Compensation Review Board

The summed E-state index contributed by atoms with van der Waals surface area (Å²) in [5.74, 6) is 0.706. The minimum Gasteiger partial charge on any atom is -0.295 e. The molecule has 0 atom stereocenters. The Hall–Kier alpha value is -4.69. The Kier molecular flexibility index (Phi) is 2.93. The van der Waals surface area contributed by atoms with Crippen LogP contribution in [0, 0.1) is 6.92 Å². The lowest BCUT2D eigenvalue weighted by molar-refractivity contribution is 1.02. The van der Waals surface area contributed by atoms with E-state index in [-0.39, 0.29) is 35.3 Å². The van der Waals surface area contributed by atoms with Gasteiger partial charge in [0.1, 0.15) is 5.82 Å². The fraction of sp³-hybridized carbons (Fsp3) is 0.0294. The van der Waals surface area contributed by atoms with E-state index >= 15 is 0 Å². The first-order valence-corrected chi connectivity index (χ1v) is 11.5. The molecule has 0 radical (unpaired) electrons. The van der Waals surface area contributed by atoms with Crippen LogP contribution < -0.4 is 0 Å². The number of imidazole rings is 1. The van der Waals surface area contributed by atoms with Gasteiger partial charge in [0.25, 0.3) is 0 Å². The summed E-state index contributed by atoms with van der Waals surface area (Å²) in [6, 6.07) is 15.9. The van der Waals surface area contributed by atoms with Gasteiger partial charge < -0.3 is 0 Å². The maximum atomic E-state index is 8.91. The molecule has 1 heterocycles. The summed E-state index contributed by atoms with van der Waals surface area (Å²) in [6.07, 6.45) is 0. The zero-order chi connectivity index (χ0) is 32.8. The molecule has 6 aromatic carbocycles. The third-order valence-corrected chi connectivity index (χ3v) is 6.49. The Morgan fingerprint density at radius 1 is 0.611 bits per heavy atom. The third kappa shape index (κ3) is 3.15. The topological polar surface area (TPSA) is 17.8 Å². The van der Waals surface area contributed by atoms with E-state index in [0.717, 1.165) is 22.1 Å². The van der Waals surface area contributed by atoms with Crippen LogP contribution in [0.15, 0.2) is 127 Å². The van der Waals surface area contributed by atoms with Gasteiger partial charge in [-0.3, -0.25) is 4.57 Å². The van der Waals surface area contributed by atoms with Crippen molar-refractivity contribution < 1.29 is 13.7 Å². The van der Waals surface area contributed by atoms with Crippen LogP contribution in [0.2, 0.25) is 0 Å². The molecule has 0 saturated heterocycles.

Workers' Compensation; Whether Insurer Properly Cited Back in to Workers’ Compensation Case Where it Claims that Prior Order Dismissing it From Case was Binding.  The claimant filed a workers' compensation claim alleging that he was injured by exposure to asbestos while working for several employers.  After the claimant died, his widow filed a claim for survivor's benefits, and that claim was joined with the decedent's claim.  The Connecticut Insurance Guaranty Association (CIGA), a respondent to the claims, moved that it be dismissed from the case.  There was no objection to the motion, and it did not appear that CIGA would be deemed the insurer that would be initially liable for the payment of compensation under General Statutes § 31-299b.  That statute provides that if an employee has a compensable occupational injury, his last employer, or the employer's insurer, "shall be initially liable for the payment of such compensation" and that the workers' compensation commissioner "shall determine whether prior employers, or their insurers, are liable for a portion of such compensation and the extent of their liability."  The commissioner granted CIGA's motion, but later questioned whether CIGA should be brought back into the case because the insurer that appeared to be initially liable had also moved to be dismissed from the case.  That insurer and the claimants then moved to cite CIGA back in, and the commissioner granted their motions.  The commissioner rejected CIGA's argument that its prior order dismissing CIGA was a binding judgment that was rendered after a full evidentiary hearing adjudicating its rights which, in the absence of a timely appeal, could only be undone by way of a motion to open pursuant to General Statutes § 31-315.  The commissioner stated that CIGA essentially was dismissed by agreement and that, because of the large number of respondents in asbestos cases, such agreements to release parties must be viewed as interlocutory until determinations have been made as to the date of the last occupational exposure and as to the identity of the party against whom the award will be made pursuant to § 31-299b.  The Compensation Review Board affirmed the commissioner’s ruling, concluding that a close reading of § 31-299b indicated that the apportionment of liability is intended to occur after the underlying claims are litigated.  The board agreed that CIGA's dismissal was interlocutory, and it stated that although that ruling came after a formal hearing, the transcripts revealed that no findings had been made as to the merits of the underlying claims or as to CIGA's defenses.  It noted that, while it could be argued that the formal hearing was not the proper procedural vehicle for issuing an interlocutory ruling dismissing CIGA from the case, a party cannot be allowed to escape liability prematurely due to a procedural irregularity.  CIGA appeals, arguing that it was improperly cited back in as a party because the prior ruling dismissing it from the case became a binding final judgment when the claimants failed to timely appeal it.  It also argues that the board improperly treated the motions to cite it back in as motions to open under § 31-315 and improperly found that the standards for opening a judgment had been met.